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In 2010, writer and director Michael Nash released a film detailing the impact of climate change and environmental degradation in terms of mass migration. Nashs film, titled Climate Refugees has since gone around the world, gaining official selection into countless film festivals. According to information contained on the official website http://www.climaterefugees. com, the film has made its way across much of the United States, presumably in an effort to educate Americans about the global nature of climate change as well as possible impacts at a domestic level with regard to displacement and migration. A call for political action, the film places emphasis on the negative implications of neglecting climate issues, casting this in terms of threats to national security. Given its dominant market (so far), its cover imagery of the U.S. and South America across a face, and its inclusion of prominent American academics, scientists and politicians, such as Al Gore, Paul Ehlrich and Lester Brown, it is not unreasonable to assume that U.S. national security is an important theme of the film.
Kelly, E.K. 2011, 'Review of Somatechnics: Queering the Technologisation of Bodies', Social Semiotics, vol. 21, no. 1, pp. 137-139.
Kelly, E.K. 2011, 'Review of Kay Anderson's 'Race and the Crisis of Humanism'', Australian Critical Race and Whiteness Studies, vol. 7, pp. 1-3.
Kelly, E.K. 2011, 'Re-Orienting Democratic Hospitality: Breaching Liberal Economies of Welcome', Derrida Today, vol. 4, no. 2, pp. 194-214.
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Does democracy lead to more ethical or just systems of welcoming, of hospitality? Derrida considers an analysis of sovereignty as pivotal to any re-evaluation of contemporary politics and ethics, tying such a project in with deconstructions of democracy and hospitality: `what is living together??must one live together only with one's like, with someone semblables? he asks in Rogues, prompting us to think through what it means to be, at once, democratic and hospitable. In this paper I propose that Derrida provides us with a way of re-orienting democracy and hospitality that complicates conditions of citizenship and belonging, of the nation-state and sovereignty and of justice and unconditionality. It is the contention of this paper that deconstructing sovereignty is essential for any re-orientation of practices of hospitality within liberal democratic countries. The figure of the foreigner and questions of hospitality reveal a deep ambivalence at the core of democracy in the sense that it provokes the desire for openness and closure simultaneously. In closing, I raise questions concerning the potential for deconstructive practice to engage in a future politico-ethics of the border in light of this critical evaluation of democracy. In so doing, I consider the role of deconstruction in relation to liberal modalities of hospitality.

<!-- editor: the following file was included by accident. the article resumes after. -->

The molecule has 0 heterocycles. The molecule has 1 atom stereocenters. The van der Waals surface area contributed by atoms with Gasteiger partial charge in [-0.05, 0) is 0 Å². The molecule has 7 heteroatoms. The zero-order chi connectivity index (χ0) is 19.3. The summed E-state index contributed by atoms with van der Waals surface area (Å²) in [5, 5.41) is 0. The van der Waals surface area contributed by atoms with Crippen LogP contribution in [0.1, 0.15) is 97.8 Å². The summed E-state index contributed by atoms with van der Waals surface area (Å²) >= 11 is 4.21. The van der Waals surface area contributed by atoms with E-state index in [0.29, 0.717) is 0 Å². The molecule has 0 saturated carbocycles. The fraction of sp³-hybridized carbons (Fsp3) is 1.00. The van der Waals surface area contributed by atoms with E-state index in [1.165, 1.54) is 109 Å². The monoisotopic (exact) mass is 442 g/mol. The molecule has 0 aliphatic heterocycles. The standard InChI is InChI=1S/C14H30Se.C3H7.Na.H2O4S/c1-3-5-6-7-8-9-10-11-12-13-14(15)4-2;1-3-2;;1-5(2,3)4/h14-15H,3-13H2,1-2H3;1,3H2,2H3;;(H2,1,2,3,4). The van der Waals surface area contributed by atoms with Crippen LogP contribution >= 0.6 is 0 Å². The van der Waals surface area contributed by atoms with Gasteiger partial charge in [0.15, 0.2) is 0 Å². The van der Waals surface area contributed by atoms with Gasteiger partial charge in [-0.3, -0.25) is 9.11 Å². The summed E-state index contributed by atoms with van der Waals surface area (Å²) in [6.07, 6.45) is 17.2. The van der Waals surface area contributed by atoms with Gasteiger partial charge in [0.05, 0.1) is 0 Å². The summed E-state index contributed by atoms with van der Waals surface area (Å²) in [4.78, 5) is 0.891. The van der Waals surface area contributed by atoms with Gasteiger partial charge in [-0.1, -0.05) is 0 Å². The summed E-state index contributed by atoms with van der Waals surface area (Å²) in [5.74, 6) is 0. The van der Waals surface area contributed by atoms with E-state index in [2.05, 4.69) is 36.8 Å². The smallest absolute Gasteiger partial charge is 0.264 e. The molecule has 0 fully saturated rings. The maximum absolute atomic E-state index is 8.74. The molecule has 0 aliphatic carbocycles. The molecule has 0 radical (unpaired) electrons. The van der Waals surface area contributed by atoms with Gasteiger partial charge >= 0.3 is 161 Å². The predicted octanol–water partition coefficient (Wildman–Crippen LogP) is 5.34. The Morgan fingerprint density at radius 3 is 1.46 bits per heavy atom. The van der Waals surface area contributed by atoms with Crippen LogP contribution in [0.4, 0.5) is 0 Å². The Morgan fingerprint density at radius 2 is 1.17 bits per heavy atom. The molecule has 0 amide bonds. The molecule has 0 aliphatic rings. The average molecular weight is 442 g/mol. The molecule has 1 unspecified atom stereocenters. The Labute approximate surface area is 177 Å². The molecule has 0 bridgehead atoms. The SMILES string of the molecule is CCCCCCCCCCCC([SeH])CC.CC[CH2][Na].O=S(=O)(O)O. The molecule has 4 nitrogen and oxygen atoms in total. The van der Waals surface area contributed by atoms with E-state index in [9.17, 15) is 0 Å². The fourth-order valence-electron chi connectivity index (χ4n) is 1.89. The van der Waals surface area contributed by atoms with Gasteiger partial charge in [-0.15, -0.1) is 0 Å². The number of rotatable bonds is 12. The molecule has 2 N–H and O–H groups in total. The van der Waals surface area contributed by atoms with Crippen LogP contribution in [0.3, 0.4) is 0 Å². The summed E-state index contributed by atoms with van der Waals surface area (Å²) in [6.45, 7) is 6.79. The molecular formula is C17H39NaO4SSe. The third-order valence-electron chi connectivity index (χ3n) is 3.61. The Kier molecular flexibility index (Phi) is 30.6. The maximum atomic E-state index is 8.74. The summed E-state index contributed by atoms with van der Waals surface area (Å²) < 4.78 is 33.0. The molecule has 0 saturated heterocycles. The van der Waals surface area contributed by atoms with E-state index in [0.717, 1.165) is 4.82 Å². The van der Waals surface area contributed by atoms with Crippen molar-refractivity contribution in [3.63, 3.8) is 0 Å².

Kelly, E.K. 2010, 'Growing Together: Land Rights and the Northern Territory Intervention', M/C Journal, vol. 13, no. 6, pp. 1-9.
According to the Oxford English Dictionary, the term coalition comes from the Latin coalescere or `coalesce, meaning come or bring together to form one mass or whole. Coalesce refers to the unity affirmed as something grows: co together, alesce to grow up. While coalition is commonly associated with formalised alliances and political strategy in the name of self-interest and common goals, this paper will draw as well on the broader etymological understanding of coalition as growing together in order to discuss the Australian governments recent changes to land rights legislation, the 2007 Emergency Intervention into the Northern Territory, and its decision to use Indigenous land in the Northern Territory as a dumping ground for nuclear waste. What unites these distinct cases is the role of the Australian nation-state in asserting its sovereign right to decide, something Giorgio Agamben notes is the primary indicator of sovereign right and power (Agamben). As Fiona McAllan has argued in relation to the Northern Territory Intervention: Various forces that had been coalescing and captivating the moral, imaginary centre were now contributing to a spectacular enactment of a sovereign rescue mission (par. 18). Different visions of growing together, and different coalitional strategies, are played out in public debate and policy formation. This paper will argue that each of these cases represents an alliance between successive, oppositional governments - and the nourishment of neoliberal imperatives - over and against the interests of some of the Indigenous communities, especially with relation to land rights.